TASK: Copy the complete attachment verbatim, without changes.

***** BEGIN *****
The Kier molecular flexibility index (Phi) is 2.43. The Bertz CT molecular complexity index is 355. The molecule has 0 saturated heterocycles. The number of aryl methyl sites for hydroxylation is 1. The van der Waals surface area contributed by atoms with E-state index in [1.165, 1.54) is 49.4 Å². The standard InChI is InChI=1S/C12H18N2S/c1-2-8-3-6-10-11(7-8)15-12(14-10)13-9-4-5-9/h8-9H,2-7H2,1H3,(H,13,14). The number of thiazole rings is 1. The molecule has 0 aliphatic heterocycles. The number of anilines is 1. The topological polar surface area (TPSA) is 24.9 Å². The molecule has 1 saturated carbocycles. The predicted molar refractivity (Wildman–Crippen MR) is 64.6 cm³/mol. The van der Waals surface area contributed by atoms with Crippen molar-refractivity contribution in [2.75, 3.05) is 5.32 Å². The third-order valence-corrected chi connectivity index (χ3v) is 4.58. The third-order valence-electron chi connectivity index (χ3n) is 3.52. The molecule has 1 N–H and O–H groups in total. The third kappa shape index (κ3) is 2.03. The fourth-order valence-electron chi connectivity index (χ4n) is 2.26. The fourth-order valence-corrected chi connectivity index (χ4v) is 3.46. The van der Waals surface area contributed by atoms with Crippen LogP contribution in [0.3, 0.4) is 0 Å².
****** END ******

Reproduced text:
The Kier molecular flexibility index (Phi) is 2.43. The Bertz CT molecular complexity index is 355. The molecule has 0 saturated heterocycles. The number of aryl methyl sites for hydroxylation is 1. The van der Waals surface area contributed by atoms with E-state index in [1.165, 1.54) is 49.4 Å². The standard InChI is InChI=1S/C12H18N2S/c1-2-8-3-6-10-11(7-8)15-12(14-10)13-9-4-5-9/h8-9H,2-7H2,1H3,(H,13,14). The number of thiazole rings is 1. The molecule has 0 aliphatic heterocycles. The number of anilines is 1. The topological polar surface area (TPSA) is 24.9 Å². The molecule has 1 saturated carbocycles. The predicted molar refractivity (Wildman–Crippen MR) is 64.6 cm³/mol. The van der Waals surface area contributed by atoms with Crippen molar-refractivity contribution in [2.75, 3.05) is 5.32 Å². The third-order valence-corrected chi connectivity index (χ3v) is 4.58. The third-order valence-electron chi connectivity index (χ3n) is 3.52. The molecule has 1 N–H and O–H groups in total. The third kappa shape index (κ3) is 2.03. The fourth-order valence-electron chi connectivity index (χ4n) is 2.26. The fourth-order valence-corrected chi connectivity index (χ4v) is 3.46. The van der Waals surface area contributed by atoms with Crippen LogP contribution in [0.3, 0.4) is 0 Å².